“Abandoned by counsel, Maples was left unrepresented at a critical time for his state postconviction petition, and he lacked a clue of any need to protect himself,” Ginsburg continued. “In these circumstances, no just system would lay” the blame for Maples’ missing the deadline to appeal at his “death-cell door.”

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Are parochial teachers ministerial employees? SCOTUS to decide

The U.S. Supreme Court granted certioriari to a pair of Michigan employment case dealing with the ministerial exception. Next term, the high court will hear EEOC et al v Hosanna-Tabor Evangelical Church & School and Weishuhn v Catholic Diocese of Lansing.

Both cases were decided within five weeks of each other. At issue was how much time the teacher spent on “ministerial duties.”

First, the Michigan Court of Appeals found in Weishuhn (see You’re Fired!, February 8, 2010), the Michigan Court of Appeals said the parochial math teacher was a ministerial employee because she taught a religion class. Most of the teacher’s duties were spent teaching math but the court found that her activities teaching one religion class and participating in the church’s religious services was sufficient to make her a ministerial employee.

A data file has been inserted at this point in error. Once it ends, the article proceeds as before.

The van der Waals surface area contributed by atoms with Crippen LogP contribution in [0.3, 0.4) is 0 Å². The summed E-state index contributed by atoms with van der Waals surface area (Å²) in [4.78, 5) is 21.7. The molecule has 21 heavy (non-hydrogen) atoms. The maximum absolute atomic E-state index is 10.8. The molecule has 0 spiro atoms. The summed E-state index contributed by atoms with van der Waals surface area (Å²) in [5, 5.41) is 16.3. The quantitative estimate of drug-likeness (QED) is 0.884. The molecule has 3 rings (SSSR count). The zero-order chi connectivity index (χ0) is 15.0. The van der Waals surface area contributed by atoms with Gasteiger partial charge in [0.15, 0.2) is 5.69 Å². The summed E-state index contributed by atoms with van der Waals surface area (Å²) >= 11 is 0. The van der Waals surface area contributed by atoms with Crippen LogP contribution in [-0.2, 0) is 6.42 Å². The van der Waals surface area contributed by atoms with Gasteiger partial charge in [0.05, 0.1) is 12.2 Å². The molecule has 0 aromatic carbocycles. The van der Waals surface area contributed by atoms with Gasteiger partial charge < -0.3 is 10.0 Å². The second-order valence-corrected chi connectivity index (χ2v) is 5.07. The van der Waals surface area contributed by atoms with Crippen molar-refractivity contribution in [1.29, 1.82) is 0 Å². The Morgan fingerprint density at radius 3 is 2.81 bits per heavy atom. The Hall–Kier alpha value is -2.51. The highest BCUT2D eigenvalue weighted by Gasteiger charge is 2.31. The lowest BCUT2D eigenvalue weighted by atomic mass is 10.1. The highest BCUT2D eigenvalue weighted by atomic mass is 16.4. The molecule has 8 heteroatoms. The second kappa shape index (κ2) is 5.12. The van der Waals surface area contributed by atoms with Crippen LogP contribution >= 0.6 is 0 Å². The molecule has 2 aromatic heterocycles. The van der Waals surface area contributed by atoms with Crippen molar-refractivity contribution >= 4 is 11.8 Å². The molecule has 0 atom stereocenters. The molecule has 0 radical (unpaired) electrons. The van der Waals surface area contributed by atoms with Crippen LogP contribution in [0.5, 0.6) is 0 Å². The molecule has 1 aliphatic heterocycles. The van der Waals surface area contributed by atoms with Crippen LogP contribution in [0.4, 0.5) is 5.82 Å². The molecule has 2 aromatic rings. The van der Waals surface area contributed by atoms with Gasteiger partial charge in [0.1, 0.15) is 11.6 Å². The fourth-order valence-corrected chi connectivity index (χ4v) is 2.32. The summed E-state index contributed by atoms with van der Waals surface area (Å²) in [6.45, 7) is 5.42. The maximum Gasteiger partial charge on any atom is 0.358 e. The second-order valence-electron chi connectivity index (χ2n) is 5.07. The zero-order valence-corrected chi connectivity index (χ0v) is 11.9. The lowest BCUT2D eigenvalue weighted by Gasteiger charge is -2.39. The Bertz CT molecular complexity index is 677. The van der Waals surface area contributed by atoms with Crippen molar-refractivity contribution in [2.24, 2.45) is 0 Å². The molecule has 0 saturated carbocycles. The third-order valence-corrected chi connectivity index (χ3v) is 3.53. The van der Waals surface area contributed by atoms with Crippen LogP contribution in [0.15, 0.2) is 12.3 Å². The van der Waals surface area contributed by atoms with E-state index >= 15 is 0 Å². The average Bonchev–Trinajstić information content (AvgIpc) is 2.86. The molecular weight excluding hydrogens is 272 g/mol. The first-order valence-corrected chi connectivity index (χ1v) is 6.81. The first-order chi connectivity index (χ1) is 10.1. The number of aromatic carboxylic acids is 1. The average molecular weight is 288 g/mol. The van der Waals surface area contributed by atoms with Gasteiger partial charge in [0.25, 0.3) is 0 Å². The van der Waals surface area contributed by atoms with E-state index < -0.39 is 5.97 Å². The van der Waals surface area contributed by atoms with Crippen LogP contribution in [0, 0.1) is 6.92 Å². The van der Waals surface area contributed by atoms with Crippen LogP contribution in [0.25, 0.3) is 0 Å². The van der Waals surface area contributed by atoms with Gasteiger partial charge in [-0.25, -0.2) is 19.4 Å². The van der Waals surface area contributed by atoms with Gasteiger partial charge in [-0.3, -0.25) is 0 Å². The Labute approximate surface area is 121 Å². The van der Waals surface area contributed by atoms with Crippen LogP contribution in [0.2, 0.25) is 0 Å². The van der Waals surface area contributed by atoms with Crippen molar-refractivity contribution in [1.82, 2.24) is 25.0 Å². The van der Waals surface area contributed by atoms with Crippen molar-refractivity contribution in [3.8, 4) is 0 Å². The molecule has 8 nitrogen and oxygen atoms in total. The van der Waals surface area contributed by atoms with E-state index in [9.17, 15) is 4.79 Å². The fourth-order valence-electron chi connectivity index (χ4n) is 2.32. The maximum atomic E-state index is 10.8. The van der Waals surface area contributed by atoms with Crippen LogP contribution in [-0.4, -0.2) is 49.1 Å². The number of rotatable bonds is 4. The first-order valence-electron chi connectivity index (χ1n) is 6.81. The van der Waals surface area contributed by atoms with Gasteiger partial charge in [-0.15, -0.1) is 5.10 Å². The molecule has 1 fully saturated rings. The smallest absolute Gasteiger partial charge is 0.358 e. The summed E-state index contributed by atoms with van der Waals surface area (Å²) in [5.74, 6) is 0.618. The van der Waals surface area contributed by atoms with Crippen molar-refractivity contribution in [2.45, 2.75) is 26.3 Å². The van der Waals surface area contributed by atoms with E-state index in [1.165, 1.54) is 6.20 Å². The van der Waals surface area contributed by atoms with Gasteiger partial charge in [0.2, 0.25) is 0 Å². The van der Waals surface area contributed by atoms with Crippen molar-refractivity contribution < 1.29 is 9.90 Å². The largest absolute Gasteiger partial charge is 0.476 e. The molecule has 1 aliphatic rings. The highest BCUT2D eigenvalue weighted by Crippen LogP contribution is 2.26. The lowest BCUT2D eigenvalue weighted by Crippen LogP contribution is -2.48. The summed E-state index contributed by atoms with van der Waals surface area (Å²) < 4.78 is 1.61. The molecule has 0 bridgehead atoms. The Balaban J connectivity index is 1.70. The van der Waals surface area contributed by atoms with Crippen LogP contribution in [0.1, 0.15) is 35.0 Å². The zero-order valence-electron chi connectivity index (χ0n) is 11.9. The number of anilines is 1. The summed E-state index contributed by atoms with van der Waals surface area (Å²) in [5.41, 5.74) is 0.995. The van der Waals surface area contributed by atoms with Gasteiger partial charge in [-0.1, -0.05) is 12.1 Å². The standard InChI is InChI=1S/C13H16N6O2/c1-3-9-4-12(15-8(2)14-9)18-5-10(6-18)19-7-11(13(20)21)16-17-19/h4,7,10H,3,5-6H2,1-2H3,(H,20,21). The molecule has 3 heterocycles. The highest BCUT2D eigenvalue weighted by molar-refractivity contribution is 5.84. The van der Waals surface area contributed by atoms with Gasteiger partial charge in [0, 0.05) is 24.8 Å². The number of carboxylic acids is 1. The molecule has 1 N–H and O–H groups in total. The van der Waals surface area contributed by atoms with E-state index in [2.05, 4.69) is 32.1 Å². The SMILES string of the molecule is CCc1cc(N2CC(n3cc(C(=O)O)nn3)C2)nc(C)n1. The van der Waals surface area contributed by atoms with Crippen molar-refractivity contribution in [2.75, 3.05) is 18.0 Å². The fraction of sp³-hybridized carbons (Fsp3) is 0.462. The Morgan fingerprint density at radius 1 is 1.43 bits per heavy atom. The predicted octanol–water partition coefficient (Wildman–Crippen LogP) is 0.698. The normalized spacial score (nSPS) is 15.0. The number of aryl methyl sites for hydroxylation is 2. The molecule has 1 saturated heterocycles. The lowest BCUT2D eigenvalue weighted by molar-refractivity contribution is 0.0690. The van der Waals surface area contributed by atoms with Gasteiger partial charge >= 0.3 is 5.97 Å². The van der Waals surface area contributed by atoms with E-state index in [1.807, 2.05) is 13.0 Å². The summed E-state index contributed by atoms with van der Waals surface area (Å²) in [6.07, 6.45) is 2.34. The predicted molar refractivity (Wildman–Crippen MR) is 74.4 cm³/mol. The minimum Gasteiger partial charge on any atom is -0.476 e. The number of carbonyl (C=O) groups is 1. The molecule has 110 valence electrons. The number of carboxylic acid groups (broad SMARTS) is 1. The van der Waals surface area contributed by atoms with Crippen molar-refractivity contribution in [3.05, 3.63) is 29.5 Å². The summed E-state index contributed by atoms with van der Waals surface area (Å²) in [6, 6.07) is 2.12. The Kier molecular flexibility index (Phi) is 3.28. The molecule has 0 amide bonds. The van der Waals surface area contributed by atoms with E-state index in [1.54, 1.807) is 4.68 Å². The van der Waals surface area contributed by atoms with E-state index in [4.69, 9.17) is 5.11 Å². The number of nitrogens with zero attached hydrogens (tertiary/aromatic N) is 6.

Later, the Sixth Circuit found in Hosanna-Tabor (see Perich v the parish, March 22, 2010) in a similar scenario that the teacher was not a ministerial employee because she didn’t “generally [teach] primarily religious subjects or [have]a central role in the spiritual or pastoral mission of the church.” The job duties between the two teachers were quite similar.

SCOTUS to hear another Michigan Miranda case

The U.S. Supreme Court has issued a writ of certiorari in yet another Michigan criminal case, this time Howes v Fields.